- The Washington Times - Sunday, November 13, 2005

CHAPEL HILL, N.C. — Maryland picked up the win it so desperately needed yesterday at Kenan Stadium. The only problem was the energy the team expended to earn it.

Sure, the Terrapins were happy to escape with a 33-30 overtime victory over North Carolina, a game that pushes them close to a much-desired postseason bid. But as much as anything else, Maryland was glad it was simply over.

“I’ve had a lot of these games like this, but I don’t think ever felt as drained as I am now,” Maryland coach Ralph Friedgen said. “It’s on empty.”

He had plenty of reasons. The Terps hadn’t won in more than a month, and had two weeks to ponder a second-half meltdown against a Florida State team that has since been exposed as extremely mortal. And there was the suspension of three undisclosed players stemming from a Nov.1 fight at a College Park bar.

Quarterback Sam Hollenbach hadn’t played for most of a game in more than three weeks, and rustiness was likely to be an issue. And there was some lingering doubt Maryland could finally close out a tight game after enduring meltdown after meltdown.

Those concerns all proved valid to some degree yesterday, but the Terps (5-4, 3-3 ACC) still were left celebrating when North Carolina kicker Connor Barth missed a 38-yard field goal in overtime to cap a game in which the Terps produced an impressive comeback and almost delivered what has become a trademark late-game lapse.

“I’m sure a lot of them are feeling like I am, just beat down,” Friedgen said. “We put a lot into this game to be successful. I’m just really proud of how the kids responded, and that’s the best thing that could have come out of this whole thing.”

While yesterday exhausted both Friedgen and his players, it also figures to rejuvenate them for the final two weeks. Maryland must win only one of its final two games — Saturday’s home finale against Boston College and next week’s trip to N.C. State — to become bowl eligible, and the victory over the Tar Heels (4-5, 3-3) makes the road to the postseason far easier to navigate.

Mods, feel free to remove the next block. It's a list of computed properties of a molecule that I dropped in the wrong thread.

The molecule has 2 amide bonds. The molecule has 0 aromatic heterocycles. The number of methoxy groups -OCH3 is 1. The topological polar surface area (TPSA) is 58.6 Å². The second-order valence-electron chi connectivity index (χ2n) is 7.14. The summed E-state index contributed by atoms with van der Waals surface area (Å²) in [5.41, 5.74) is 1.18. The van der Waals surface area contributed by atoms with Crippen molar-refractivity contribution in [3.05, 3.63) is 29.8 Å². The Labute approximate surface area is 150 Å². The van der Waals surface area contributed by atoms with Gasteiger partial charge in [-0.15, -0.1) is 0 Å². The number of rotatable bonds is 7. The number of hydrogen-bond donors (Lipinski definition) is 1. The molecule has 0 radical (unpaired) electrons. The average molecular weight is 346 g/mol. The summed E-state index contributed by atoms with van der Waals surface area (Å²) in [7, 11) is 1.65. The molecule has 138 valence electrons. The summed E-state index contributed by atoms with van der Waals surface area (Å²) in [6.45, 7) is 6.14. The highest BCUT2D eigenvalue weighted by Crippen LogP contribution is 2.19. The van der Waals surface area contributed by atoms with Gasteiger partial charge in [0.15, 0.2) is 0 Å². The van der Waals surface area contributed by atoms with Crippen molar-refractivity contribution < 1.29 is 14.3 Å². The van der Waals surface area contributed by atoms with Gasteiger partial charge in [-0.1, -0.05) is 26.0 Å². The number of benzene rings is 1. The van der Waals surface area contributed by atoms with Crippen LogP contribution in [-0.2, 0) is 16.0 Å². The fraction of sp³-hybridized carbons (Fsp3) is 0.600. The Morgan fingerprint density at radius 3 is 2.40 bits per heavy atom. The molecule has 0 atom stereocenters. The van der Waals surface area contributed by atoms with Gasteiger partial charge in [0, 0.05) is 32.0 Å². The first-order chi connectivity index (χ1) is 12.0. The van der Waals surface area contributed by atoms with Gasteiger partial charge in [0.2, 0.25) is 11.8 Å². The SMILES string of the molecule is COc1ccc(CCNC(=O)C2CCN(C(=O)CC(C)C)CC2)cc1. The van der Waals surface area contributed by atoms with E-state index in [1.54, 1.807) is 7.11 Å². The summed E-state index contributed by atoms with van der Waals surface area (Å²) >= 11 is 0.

A win-or-else situation would have been made worse by cornerback Josh Wilson’s likely absence next week. Wilson suffered a concussion early in the fourth quarter, and though he traveled home with the team, Friedgen said “there is a good chance” he will not play against Boston College.

“We didn’t want to lose,” said tight end Vernon Davis, who caught seven passes for 139 yards and a touchdown. “We knew if we lost it would make it harder on ourselves to become bowl eligible. We didn’t want to put the stress on ourselves that we really had to win these last two games. It’s a relief.”

Wilson departed with the Terps trailing 20-17, a deficit that grew to 10 with 9:07 left when Carolina’s Kareen Taylor returned Hollenbach’s interception 25 yards for a touchdown. It was the second time the Tar Heels cashed in on one of the quarterback’s errors — they scored a play after a Hollenbach interception in the first half — in his first full game back after separating his collarbone Oct.20.

Hollenbach needed three plays to get the points back. He barely evaded Carolina end Kentwan Balmer before hitting receiver Jo Jo Walker in stride on a post pattern for a 67-yard touchdown.

Maryland yielded a few first downs before forcing the Tar Heels to punt. The Terps took over at the 20, and Hollenbach found wideout Danny Melendez along the right sideline. Melendez had faked out Carolina’s Bryan Bethea on his route and cruised in for a touchdown.

“I didn’t want them to kind of shut down,” said Hollenbach, who completed 19 of 31 passes for a career-high 374 yards and three touchdowns. “I really felt there was a lot time left in the fourth quarter and I just wanted a chance to get back in the game.”

Maryland’s Milton Harris (career-high 16 tackles) forced a fumble on Carolina’s next possession, but the Terps quickly punted it back to the Tar Heels. Quarterback Matt Baker brought the Tar Heels to the Maryland 7 before settling for a Barth field goal with nine seconds left.

Dan Ennis kicked a 28-yarder in overtime, leaving it to the defense to hold the Tar Heels back. The Terps ceded 4 yards before a high snap helped derail Barth’s attempt to tie it.

While Hollenbach’s gaudy numbers were a product of an eventful fourth quarter, tailback Lance Ball sustained Maryland in the first half. The sophomore rushed for 161 yards (111 before halftime) on a career-high 39 carries, leaving him as exhausted as anyone in the Terps’ locker room.

“I’m tired, but mostly I’m just drained out,” Ball said. “My brain is just drained out. There were ups and downs, the ball was going this way and that way. It was a crazy game.”

Note — Friedgen said injury — not suspension — was the reason wide receiver Drew Weatherly did not play. Weatherly (concussion) did not make the trip to Chapel Hill.

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